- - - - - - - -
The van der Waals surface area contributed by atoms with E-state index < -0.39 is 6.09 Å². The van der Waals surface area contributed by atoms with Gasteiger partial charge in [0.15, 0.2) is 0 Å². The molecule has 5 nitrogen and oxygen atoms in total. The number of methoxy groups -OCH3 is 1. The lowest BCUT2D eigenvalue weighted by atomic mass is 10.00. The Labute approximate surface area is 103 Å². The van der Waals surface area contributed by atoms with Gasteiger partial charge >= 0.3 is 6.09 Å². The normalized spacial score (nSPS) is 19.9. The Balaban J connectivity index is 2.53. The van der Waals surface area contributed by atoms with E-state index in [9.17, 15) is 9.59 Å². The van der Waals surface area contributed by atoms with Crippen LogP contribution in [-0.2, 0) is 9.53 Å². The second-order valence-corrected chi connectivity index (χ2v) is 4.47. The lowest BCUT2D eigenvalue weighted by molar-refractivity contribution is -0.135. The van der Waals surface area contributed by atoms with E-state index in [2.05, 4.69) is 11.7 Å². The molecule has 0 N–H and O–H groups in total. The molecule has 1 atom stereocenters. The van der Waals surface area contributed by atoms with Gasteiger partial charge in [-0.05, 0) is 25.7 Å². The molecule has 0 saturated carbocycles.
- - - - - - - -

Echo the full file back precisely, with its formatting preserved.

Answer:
The van der Waals surface area contributed by atoms with E-state index < -0.39 is 6.09 Å². The van der Waals surface area contributed by atoms with Gasteiger partial charge in [0.15, 0.2) is 0 Å². The molecule has 5 nitrogen and oxygen atoms in total. The number of methoxy groups -OCH3 is 1. The lowest BCUT2D eigenvalue weighted by atomic mass is 10.00. The Labute approximate surface area is 103 Å². The van der Waals surface area contributed by atoms with Gasteiger partial charge >= 0.3 is 6.09 Å². The normalized spacial score (nSPS) is 19.9. The Balaban J connectivity index is 2.53. The van der Waals surface area contributed by atoms with E-state index in [9.17, 15) is 9.59 Å². The van der Waals surface area contributed by atoms with Crippen LogP contribution in [-0.2, 0) is 9.53 Å². The second-order valence-corrected chi connectivity index (χ2v) is 4.47. The lowest BCUT2D eigenvalue weighted by molar-refractivity contribution is -0.135. The van der Waals surface area contributed by atoms with E-state index in [2.05, 4.69) is 11.7 Å². The molecule has 0 N–H and O–H groups in total. The molecule has 1 atom stereocenters. The van der Waals surface area contributed by atoms with Gasteiger partial charge in [-0.05, 0) is 25.7 Å². The molecule has 0 saturated carbocycles.